Examples of client advertorial designed by publication and by biplane productions available upon request.

I’m not a regular country music listener, but I love Tim McGraw’s twangy song that became the theme song for CMT’s “Trick My Truck.”

“How Bad Do You Want It?” is one of my life theme songs.  In the land of the American Dream, I motivate myself by questioning my will, my talent—even my success.  I sort my to do list and my life goals regularly, asking myself that very question, “How much do I want this?  Is [this] worth not having [that]?”

Sometimes I have to say “no” to some pretty cool things, some fun pastimes, some lesser dreams.  But I know too many people paralyzed by the inability to choose which passion(s) to chase, which talent to exploit.  I don’t want to miss throwing a touchdown by waiting too long to decide between two open receivers.

I use my unwritten obituary as a sieve, as well as my life mission statement—among other things.  As a writer and a live-er, I realize that I will sometimes (if not often) have to pay—financially, emotionally, and physically—to impact others with the intrinsic message and lesser statements of my life.  Thankfully, like advertorials for business, those costs are outbalanced by the reward.

[footer]Stock image(s) used by permission through purchase from iStockPhoto.com ©2008[/footer]

Newsletters & Fruitcakes

NewsThe word newsletter used to evoke an internal groan akin to the one for holiday fruitcake.  For decades, newsletters were more blessed to give than receive.  With desktop publishing and internet technology constantly improving, though, in-house newsletters have made improvements by leaps and bounds.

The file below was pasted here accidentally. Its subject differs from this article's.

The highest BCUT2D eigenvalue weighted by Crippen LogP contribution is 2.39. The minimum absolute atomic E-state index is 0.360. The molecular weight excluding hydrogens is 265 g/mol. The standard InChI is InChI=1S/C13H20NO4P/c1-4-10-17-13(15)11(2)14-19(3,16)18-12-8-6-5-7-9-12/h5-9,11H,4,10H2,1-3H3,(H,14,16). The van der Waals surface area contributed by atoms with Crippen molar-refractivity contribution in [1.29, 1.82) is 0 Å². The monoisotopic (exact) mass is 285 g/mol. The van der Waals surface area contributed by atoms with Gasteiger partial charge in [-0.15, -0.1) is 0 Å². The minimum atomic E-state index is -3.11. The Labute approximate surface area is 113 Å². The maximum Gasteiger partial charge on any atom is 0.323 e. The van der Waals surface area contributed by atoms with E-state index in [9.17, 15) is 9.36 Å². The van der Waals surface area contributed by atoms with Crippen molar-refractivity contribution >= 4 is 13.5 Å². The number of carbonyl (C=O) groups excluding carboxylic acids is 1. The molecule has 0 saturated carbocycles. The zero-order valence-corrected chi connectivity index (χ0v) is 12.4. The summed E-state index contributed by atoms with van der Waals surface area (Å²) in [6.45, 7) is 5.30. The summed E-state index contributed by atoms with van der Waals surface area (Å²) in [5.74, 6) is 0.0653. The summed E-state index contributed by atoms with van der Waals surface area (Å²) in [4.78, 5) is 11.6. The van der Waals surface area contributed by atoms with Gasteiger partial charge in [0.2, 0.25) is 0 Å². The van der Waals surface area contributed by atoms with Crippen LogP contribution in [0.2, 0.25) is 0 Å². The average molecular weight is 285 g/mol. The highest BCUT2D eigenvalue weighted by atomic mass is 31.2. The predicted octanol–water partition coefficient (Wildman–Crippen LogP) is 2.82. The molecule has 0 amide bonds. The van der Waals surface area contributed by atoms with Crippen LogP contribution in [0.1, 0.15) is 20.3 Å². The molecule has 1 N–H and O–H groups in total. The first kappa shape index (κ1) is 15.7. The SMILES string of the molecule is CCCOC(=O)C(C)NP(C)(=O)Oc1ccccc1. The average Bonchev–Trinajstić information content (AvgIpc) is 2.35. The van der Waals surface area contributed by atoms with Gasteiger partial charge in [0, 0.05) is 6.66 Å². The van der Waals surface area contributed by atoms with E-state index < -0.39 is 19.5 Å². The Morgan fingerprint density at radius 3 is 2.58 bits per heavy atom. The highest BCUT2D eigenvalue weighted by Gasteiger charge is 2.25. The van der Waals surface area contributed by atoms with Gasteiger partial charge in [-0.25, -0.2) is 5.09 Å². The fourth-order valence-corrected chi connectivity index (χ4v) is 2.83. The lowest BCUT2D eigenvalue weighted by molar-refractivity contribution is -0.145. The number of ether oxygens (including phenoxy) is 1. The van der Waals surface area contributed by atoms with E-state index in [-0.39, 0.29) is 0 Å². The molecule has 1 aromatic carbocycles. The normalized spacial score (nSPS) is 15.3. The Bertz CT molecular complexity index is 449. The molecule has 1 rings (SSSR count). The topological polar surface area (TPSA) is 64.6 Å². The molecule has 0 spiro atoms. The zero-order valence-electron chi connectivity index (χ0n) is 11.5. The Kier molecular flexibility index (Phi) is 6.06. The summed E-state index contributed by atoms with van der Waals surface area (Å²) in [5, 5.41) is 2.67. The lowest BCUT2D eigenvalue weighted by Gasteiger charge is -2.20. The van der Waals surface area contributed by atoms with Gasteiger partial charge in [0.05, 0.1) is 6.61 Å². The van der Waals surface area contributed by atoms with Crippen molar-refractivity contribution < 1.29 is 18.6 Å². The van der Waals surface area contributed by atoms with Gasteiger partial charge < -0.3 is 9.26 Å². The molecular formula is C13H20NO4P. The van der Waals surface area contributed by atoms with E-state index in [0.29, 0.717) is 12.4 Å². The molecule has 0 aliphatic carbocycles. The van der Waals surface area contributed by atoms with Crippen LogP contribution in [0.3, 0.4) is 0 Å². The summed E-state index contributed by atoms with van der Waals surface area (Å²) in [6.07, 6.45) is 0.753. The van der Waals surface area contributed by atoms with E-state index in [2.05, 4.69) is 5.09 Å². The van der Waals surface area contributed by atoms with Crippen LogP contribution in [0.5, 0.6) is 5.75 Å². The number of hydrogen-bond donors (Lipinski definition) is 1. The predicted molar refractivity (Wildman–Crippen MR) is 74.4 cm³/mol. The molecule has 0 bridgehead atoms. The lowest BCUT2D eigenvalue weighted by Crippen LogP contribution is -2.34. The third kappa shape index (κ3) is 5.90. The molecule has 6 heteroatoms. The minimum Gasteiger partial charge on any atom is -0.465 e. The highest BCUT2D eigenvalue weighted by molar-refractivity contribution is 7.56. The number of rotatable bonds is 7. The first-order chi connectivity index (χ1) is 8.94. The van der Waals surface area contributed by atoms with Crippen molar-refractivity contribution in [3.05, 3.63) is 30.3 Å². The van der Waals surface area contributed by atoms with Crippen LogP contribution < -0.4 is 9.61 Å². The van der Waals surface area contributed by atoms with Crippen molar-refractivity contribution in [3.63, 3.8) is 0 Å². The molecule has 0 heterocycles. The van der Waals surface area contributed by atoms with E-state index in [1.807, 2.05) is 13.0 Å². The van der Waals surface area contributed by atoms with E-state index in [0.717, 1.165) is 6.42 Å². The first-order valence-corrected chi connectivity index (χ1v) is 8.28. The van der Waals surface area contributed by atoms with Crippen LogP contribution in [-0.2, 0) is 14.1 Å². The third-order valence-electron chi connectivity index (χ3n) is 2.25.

That said, not all newsletters are created equal.  I’m not just talking about printed pieces versus email or online versions.  See, some build positive recognition of their company’s brand.  Others are still wrapped in their green cellophane.  The recipient knows the sender means well, but they’re not going to stop from their mail sort to absorb the content.  So, here are some tips to keep that from happening to your newsletter.

Establish Your Expertise
The primary function of the newsletter is to inform the reader in a way that establishes your company as an expert source.  The residual effect of newsletter investment may take years.  If you need to borrow articles to fill the space, you are still communicating your knowledge prowess—because you know where to direct others for information.  Just make sure to obtain permission and properly attribute the source(s).

Serve the Reader First, Your Company Second
You wouldn’t want to read your local used car dealer’s run down of his sales reports.  Your prospects don’t want to read your litany, either. But if your local car dealer sold the first off the assembly line or accepted a trade-in from a celebrity, then he’d have your interest.  What’s in your piece for your reader? Make them care about your business by caring about their interests.  Save your “sold!” gallery for your web site.  Spend time to obtain quotes and supporting materials that will make your newsletter more journalistic, more professional, and more engaging.